1. Vulnerability of coastal livelihoods to shrimp farming: Insights from Mozambique.

    PubMed

    Blythe, Jessica; Flaherty, Mark; Murray, Grant

    2015-05-01

    Millions of people around the world depend on shrimp aquaculture for their livelihoods. Yet, the phenomenal growth of shrimp farming has often given rise to considerable environmental and social damage. This article examines the impacts of commercial, export-oriented shrimp aquaculture on local livelihood vulnerability by comparing the exposure, sensitivity, and adaptive capacity of shrimp farm employees with non-farm employees in rural Mozambique. Exposure to stressors was similar between the two groups. Shrimp farm employees had higher assets and higher adaptive capacity than non-farm employees. However, because their income is heavily dependent on a single commodity, shrimp farm employees were highly susceptible to the boom crop nature of intensive shrimp farming. The implications for aquaculture policy and vulnerability research are discussed. The article argues that coastal vulnerability is dynamic, variable, and influenced by multiple processes operating at multiple scales.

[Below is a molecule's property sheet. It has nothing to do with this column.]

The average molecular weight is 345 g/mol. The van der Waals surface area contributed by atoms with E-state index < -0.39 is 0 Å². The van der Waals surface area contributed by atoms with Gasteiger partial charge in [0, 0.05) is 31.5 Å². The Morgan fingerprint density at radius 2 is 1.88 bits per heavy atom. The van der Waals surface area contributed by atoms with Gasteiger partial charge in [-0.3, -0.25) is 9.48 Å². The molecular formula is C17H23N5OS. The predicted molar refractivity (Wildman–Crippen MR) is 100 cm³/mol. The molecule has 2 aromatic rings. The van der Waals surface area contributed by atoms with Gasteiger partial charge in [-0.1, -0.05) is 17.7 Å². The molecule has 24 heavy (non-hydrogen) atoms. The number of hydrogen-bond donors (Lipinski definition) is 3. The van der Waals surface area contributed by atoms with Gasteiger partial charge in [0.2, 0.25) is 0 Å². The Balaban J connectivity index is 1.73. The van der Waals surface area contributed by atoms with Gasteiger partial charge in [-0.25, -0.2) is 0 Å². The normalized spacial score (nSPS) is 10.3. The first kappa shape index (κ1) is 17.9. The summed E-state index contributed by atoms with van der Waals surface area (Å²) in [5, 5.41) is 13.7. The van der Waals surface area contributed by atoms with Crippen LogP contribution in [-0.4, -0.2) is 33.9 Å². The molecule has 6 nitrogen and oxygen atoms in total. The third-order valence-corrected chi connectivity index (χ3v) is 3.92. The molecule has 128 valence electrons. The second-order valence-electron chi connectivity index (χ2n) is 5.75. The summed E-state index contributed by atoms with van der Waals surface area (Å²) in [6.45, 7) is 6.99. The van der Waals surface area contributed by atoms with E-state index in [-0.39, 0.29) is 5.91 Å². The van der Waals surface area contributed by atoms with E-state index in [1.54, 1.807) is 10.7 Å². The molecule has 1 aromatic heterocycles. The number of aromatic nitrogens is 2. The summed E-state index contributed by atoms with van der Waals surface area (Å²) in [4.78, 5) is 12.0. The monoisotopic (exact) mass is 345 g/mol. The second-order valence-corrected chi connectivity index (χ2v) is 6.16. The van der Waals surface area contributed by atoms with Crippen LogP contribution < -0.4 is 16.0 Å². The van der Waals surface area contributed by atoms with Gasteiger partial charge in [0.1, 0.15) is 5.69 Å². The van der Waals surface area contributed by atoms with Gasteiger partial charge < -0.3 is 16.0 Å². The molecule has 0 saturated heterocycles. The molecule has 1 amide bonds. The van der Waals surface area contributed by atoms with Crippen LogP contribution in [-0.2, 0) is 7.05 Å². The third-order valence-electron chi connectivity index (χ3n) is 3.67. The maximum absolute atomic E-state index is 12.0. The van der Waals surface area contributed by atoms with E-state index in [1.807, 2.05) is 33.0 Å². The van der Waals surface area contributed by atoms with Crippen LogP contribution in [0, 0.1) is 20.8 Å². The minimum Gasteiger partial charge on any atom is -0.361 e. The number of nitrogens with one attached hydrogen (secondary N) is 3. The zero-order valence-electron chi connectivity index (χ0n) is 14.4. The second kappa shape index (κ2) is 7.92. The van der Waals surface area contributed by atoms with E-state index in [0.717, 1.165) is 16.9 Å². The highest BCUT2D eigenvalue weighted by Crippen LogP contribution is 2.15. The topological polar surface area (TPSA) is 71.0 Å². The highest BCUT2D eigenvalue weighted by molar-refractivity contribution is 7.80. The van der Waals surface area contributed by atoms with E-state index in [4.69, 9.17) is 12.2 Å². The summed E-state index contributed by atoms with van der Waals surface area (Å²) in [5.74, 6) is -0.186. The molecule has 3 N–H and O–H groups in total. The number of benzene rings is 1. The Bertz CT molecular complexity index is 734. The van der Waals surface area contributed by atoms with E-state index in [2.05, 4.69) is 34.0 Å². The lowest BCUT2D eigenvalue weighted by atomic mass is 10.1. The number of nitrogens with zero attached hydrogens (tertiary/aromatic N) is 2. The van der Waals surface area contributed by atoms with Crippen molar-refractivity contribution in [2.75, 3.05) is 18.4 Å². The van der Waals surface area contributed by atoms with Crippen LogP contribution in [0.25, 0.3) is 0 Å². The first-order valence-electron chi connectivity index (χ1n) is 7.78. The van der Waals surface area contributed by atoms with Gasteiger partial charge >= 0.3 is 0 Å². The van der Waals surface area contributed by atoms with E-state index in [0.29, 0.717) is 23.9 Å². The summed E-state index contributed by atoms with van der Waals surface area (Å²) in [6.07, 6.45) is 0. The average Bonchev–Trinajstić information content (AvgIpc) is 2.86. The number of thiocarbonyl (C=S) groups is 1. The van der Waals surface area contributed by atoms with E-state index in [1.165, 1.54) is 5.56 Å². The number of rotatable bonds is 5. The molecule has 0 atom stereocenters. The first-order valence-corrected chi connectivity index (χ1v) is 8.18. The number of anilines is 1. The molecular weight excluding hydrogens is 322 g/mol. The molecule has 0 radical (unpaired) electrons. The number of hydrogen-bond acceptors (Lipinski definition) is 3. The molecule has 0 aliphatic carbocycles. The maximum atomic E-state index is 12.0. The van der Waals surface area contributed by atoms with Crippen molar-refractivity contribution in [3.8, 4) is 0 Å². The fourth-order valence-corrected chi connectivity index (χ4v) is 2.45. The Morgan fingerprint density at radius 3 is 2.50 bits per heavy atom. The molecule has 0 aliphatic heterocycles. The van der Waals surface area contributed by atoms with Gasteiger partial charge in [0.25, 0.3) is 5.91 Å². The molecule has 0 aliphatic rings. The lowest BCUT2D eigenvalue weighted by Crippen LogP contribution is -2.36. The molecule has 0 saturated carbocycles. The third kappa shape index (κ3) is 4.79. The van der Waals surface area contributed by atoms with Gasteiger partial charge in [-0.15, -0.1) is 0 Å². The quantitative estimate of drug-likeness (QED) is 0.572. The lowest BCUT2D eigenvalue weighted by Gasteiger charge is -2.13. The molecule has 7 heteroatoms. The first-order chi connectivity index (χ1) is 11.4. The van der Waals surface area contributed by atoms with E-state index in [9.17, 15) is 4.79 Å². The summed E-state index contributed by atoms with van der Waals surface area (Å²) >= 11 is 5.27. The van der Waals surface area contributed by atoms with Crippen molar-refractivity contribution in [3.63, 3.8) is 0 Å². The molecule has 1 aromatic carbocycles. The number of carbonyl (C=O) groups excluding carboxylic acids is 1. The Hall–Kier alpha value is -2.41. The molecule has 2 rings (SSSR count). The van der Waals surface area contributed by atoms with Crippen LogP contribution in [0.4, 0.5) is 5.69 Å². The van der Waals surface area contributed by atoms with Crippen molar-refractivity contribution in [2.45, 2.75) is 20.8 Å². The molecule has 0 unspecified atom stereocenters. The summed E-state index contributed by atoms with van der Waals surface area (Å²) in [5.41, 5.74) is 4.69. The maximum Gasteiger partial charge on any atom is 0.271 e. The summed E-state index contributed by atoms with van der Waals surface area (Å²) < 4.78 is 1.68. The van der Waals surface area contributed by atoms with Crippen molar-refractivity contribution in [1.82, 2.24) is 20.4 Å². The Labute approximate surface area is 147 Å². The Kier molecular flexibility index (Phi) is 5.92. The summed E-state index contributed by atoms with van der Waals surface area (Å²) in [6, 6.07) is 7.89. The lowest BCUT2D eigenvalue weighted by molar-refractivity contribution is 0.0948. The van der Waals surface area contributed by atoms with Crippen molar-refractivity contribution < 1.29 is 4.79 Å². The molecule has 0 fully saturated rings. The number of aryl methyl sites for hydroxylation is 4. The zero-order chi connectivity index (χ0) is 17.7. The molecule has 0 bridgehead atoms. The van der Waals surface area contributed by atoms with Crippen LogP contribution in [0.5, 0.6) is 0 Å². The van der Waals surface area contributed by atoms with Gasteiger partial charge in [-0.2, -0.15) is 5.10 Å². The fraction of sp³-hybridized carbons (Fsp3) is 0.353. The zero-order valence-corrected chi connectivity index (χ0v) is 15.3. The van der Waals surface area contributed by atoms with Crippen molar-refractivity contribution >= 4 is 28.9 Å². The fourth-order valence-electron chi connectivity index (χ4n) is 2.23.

2. Alkanes in shrimp from the Buccaneer Oil Field

    SciTech Connect

    Middleditch, B.S.; Basile, B.; Chang, E.S.

    1982-07-01